Betsy has a Ph.D. in biomedical engineering from the University of Memphis, M.S. from the University of Virginia, and B.S. from Mississippi State University. She has over 10 years of experience developing STEM curriculum and teaching physics, engineering, and biology.
What is Electromagnetic Force?
Are you sitting in a chair right now? What is keeping you from falling through the chair all the way to the ground? If you could suddenly shrink and become as small as the atoms in the chair, you would see that the chair, just like all matter, is actually mostly made of empty space with some very tiny, charged particles floating around in it.
It is the interactions between these charges that make the chair feel solid and keep you from falling through it. Electromagnetic force can be used to understand and explain how charged particles, like those in your chair, interact with each other. The electromagnetic force is one of the fundamental forces of the universe, and it affects our reality in some pretty profound ways.
Electromagnetic forces are responsible for holding atoms together in solids and liquids, creating friction forces that allow you to walk across the room, producing light and radio waves, generating electricity, and so much more!
There are actually two general types of electromagnetic forces: electrostatic forces and magnetic forces.
Electrostatic Forces and Coulomb's Law
All electric charges exert electrostatic forces on each other, whether those charges are moving or stationary. Electrostatic forces can cause charges to push away from each other or to be attracted to each other. If two charges are the same (either both positive OR both negative), they will repel each other, but if they are different (one positive and one negative), they will attract each other.
How MUCH force will be exerted depends on a couple of things. If the charges get closer together, the force will increase, and if they get farther apart, it will decrease, so the amount of force in inversely proportional to the distance between the charges. The amount of force also depends on the magnitude of the two charges. As the amount of charge goes up, so does the force.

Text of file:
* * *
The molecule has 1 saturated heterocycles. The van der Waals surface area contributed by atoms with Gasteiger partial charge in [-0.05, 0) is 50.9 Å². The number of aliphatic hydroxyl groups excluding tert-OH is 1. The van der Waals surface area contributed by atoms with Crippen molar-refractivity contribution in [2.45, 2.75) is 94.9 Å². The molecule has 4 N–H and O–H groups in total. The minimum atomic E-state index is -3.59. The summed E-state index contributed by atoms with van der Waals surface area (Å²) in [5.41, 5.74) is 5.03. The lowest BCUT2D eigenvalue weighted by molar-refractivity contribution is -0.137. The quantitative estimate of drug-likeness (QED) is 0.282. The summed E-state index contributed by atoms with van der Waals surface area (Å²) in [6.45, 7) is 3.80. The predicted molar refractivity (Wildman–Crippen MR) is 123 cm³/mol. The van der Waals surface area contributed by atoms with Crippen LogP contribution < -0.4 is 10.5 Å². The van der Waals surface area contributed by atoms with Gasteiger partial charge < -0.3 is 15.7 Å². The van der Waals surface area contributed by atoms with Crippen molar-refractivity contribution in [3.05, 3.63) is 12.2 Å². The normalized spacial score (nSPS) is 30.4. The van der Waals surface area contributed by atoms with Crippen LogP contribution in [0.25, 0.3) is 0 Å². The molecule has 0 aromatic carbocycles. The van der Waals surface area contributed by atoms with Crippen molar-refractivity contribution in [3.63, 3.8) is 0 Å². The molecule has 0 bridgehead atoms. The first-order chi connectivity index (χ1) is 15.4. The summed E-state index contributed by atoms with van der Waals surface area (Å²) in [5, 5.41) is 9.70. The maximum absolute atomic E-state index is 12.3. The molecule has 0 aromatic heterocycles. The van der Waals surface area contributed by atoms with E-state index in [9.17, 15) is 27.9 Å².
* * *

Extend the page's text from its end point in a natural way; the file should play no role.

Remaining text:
Mathematically, you can calculate the electromagnetic force between any two charges using Coulomb's Law, where k is a constant, q1 and q2 are the two quantity charges (measured in Coulombs) and r is the distance between them (measured in meters):
Using Coulomb's Law
So, what would happen to the force between two charged particles if you double the amount of charge on q1?
According to Coulomb's Law, if you double the charge of one of the particles, then the force will also be doubled.
What about if you doubled the distance between the two charged particles?
In that case, the force would go down. In fact, it would be reduced to one-fourth of its original value.
Moving Charges and Magnetism
Electrostatic forces are present whenever there are charges present, but if those charges are MOVING, then something really interesting happens. They also become magnetic! Moving charges exert magnetic forces on each other as well as electrostatic forces. The faster the charges move, the bigger the magnetic force becomes.
One of the most powerful forces in the universe, electromagnetic forces are forces exerted between charged particles. Electromagnetism is responsible for creating atomic bonds, producing light and radio waves, generating electricity, among other duties. Stationary electric charges exert electrostatic forces on each other. The magnitude of the electrostatic force between two charged particles can be calculated using Coulomb's Law:
In addition to electrostatic forces, moving charges can also exert magnetic forces on each other.
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